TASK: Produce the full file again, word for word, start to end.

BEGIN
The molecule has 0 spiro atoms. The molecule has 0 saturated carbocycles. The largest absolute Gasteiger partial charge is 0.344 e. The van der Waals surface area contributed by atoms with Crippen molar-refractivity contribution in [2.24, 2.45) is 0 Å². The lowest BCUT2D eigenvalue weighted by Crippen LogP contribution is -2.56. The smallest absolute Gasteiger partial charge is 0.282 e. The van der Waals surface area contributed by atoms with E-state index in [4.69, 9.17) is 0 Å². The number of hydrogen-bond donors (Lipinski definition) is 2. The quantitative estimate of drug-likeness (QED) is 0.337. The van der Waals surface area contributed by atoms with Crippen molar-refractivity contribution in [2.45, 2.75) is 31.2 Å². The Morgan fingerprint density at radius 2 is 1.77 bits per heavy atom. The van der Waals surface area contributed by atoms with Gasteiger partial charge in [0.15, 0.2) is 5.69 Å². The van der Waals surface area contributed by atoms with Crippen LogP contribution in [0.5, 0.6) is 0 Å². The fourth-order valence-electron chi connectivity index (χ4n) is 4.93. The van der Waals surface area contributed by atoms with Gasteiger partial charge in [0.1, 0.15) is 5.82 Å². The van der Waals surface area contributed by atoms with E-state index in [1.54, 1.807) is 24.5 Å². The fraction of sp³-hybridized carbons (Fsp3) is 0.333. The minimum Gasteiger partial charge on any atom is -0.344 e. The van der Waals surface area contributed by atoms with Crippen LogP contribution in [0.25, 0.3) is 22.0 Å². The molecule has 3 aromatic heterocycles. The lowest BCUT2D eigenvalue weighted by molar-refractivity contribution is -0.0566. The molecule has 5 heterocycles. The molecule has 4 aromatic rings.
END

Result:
The molecule has 0 spiro atoms. The molecule has 0 saturated carbocycles. The largest absolute Gasteiger partial charge is 0.344 e. The van der Waals surface area contributed by atoms with Crippen molar-refractivity contribution in [2.24, 2.45) is 0 Å². The lowest BCUT2D eigenvalue weighted by Crippen LogP contribution is -2.56. The smallest absolute Gasteiger partial charge is 0.282 e. The van der Waals surface area contributed by atoms with E-state index in [4.69, 9.17) is 0 Å². The number of hydrogen-bond donors (Lipinski definition) is 2. The quantitative estimate of drug-likeness (QED) is 0.337. The van der Waals surface area contributed by atoms with Crippen molar-refractivity contribution in [2.45, 2.75) is 31.2 Å². The Morgan fingerprint density at radius 2 is 1.77 bits per heavy atom. The van der Waals surface area contributed by atoms with Gasteiger partial charge in [0.15, 0.2) is 5.69 Å². The van der Waals surface area contributed by atoms with Crippen LogP contribution in [0.5, 0.6) is 0 Å². The fourth-order valence-electron chi connectivity index (χ4n) is 4.93. The van der Waals surface area contributed by atoms with Gasteiger partial charge in [0.1, 0.15) is 5.82 Å². The van der Waals surface area contributed by atoms with E-state index in [1.54, 1.807) is 24.5 Å². The fraction of sp³-hybridized carbons (Fsp3) is 0.333. The minimum Gasteiger partial charge on any atom is -0.344 e. The van der Waals surface area contributed by atoms with Crippen LogP contribution in [0.25, 0.3) is 22.0 Å². The molecule has 3 aromatic heterocycles. The lowest BCUT2D eigenvalue weighted by molar-refractivity contribution is -0.0566. The molecule has 5 heterocycles. The molecule has 4 aromatic rings.